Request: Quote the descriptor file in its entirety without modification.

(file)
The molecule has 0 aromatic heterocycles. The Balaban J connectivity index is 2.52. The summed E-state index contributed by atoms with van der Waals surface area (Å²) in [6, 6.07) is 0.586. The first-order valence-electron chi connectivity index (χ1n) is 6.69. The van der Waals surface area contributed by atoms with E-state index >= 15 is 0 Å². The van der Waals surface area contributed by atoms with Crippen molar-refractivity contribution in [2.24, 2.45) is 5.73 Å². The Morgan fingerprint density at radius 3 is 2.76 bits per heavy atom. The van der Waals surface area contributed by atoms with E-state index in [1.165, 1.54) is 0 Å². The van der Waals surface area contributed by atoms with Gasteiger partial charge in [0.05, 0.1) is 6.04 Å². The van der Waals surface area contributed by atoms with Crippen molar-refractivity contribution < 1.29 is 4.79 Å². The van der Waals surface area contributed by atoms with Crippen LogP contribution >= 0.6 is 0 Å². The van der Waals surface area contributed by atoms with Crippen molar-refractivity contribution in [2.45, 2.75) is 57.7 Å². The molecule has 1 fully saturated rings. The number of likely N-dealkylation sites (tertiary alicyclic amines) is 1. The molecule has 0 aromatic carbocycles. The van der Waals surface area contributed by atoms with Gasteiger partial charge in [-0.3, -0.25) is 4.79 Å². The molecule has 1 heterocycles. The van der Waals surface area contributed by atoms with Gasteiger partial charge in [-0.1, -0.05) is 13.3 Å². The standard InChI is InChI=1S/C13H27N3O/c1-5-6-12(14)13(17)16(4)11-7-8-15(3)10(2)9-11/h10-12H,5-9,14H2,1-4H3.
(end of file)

The molecule has 0 aromatic heterocycles. The Balaban J connectivity index is 2.52. The summed E-state index contributed by atoms with van der Waals surface area (Å²) in [6, 6.07) is 0.586. The first-order valence-electron chi connectivity index (χ1n) is 6.69. The van der Waals surface area contributed by atoms with E-state index >= 15 is 0 Å². The van der Waals surface area contributed by atoms with Crippen molar-refractivity contribution in [2.24, 2.45) is 5.73 Å². The Morgan fingerprint density at radius 3 is 2.76 bits per heavy atom. The van der Waals surface area contributed by atoms with E-state index in [1.165, 1.54) is 0 Å². The van der Waals surface area contributed by atoms with Gasteiger partial charge in [0.05, 0.1) is 6.04 Å². The van der Waals surface area contributed by atoms with Crippen molar-refractivity contribution < 1.29 is 4.79 Å². The van der Waals surface area contributed by atoms with Crippen LogP contribution >= 0.6 is 0 Å². The van der Waals surface area contributed by atoms with Crippen molar-refractivity contribution in [2.45, 2.75) is 57.7 Å². The molecule has 1 fully saturated rings. The number of likely N-dealkylation sites (tertiary alicyclic amines) is 1. The molecule has 0 aromatic carbocycles. The van der Waals surface area contributed by atoms with Gasteiger partial charge in [-0.3, -0.25) is 4.79 Å². The molecule has 1 heterocycles. The van der Waals surface area contributed by atoms with Gasteiger partial charge in [-0.1, -0.05) is 13.3 Å². The standard InChI is InChI=1S/C13H27N3O/c1-5-6-12(14)13(17)16(4)11-7-8-15(3)10(2)9-11/h10-12H,5-9,14H2,1-4H3.